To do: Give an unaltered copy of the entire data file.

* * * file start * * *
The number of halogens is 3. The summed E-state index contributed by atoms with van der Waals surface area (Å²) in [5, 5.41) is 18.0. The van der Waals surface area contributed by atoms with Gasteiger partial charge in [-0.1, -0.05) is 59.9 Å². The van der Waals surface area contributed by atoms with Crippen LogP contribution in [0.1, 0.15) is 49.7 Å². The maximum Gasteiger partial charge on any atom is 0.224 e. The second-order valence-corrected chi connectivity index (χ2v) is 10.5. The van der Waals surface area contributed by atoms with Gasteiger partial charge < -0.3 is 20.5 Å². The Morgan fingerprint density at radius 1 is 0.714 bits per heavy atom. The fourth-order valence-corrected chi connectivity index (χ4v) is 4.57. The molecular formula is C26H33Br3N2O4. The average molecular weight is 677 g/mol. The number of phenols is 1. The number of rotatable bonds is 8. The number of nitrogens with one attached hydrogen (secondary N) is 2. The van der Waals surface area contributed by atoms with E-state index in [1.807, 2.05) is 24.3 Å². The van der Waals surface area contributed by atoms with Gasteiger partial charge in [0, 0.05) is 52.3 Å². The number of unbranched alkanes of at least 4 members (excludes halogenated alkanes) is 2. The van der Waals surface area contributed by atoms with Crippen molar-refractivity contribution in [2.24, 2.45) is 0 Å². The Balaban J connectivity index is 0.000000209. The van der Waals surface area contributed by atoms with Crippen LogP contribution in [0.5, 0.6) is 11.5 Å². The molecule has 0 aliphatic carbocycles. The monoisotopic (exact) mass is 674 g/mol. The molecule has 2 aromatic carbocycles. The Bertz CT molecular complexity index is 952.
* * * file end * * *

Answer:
The number of halogens is 3. The summed E-state index contributed by atoms with van der Waals surface area (Å²) in [5, 5.41) is 18.0. The van der Waals surface area contributed by atoms with Gasteiger partial charge in [-0.1, -0.05) is 59.9 Å². The van der Waals surface area contributed by atoms with Crippen LogP contribution in [0.1, 0.15) is 49.7 Å². The maximum Gasteiger partial charge on any atom is 0.224 e. The second-order valence-corrected chi connectivity index (χ2v) is 10.5. The van der Waals surface area contributed by atoms with Gasteiger partial charge < -0.3 is 20.5 Å². The Morgan fingerprint density at radius 1 is 0.714 bits per heavy atom. The fourth-order valence-corrected chi connectivity index (χ4v) is 4.57. The molecular formula is C26H33Br3N2O4. The average molecular weight is 677 g/mol. The number of phenols is 1. The number of rotatable bonds is 8. The number of nitrogens with one attached hydrogen (secondary N) is 2. The van der Waals surface area contributed by atoms with E-state index in [1.807, 2.05) is 24.3 Å². The van der Waals surface area contributed by atoms with Gasteiger partial charge in [0, 0.05) is 52.3 Å². The number of unbranched alkanes of at least 4 members (excludes halogenated alkanes) is 2. The van der Waals surface area contributed by atoms with Crippen molar-refractivity contribution in [2.24, 2.45) is 0 Å². The Balaban J connectivity index is 0.000000209. The van der Waals surface area contributed by atoms with Crippen LogP contribution in [0.5, 0.6) is 11.5 Å². The molecule has 0 aliphatic carbocycles. The monoisotopic (exact) mass is 674 g/mol. The molecule has 2 aromatic carbocycles. The Bertz CT molecular complexity index is 952.